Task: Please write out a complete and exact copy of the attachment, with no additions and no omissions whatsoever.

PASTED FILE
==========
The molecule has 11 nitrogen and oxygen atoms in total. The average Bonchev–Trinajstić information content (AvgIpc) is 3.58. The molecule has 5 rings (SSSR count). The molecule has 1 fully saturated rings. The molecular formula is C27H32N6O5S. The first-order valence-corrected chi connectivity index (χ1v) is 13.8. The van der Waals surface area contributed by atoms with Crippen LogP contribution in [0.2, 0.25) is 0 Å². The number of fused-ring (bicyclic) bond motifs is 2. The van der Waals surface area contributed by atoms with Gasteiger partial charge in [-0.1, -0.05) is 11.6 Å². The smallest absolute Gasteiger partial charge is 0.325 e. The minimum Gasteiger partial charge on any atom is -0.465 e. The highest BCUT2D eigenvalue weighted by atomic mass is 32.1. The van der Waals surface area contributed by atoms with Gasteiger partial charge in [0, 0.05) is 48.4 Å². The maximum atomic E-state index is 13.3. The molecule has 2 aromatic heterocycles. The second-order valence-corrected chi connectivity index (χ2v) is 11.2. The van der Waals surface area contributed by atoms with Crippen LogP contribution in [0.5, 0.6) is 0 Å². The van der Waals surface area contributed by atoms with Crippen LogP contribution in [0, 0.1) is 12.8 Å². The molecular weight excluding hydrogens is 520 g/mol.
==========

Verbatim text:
The molecule has 11 nitrogen and oxygen atoms in total. The average Bonchev–Trinajstić information content (AvgIpc) is 3.58. The molecule has 5 rings (SSSR count). The molecule has 1 fully saturated rings. The molecular formula is C27H32N6O5S. The first-order valence-corrected chi connectivity index (χ1v) is 13.8. The van der Waals surface area contributed by atoms with Crippen LogP contribution in [0.2, 0.25) is 0 Å². The number of fused-ring (bicyclic) bond motifs is 2. The van der Waals surface area contributed by atoms with Gasteiger partial charge in [-0.1, -0.05) is 11.6 Å². The smallest absolute Gasteiger partial charge is 0.325 e. The minimum Gasteiger partial charge on any atom is -0.465 e. The highest BCUT2D eigenvalue weighted by atomic mass is 32.1. The van der Waals surface area contributed by atoms with Gasteiger partial charge in [0, 0.05) is 48.4 Å². The maximum atomic E-state index is 13.3. The molecule has 2 aromatic heterocycles. The second-order valence-corrected chi connectivity index (χ2v) is 11.2. The van der Waals surface area contributed by atoms with Crippen LogP contribution in [0.5, 0.6) is 0 Å². The van der Waals surface area contributed by atoms with Crippen LogP contribution in [0, 0.1) is 12.8 Å². The molecular weight excluding hydrogens is 520 g/mol.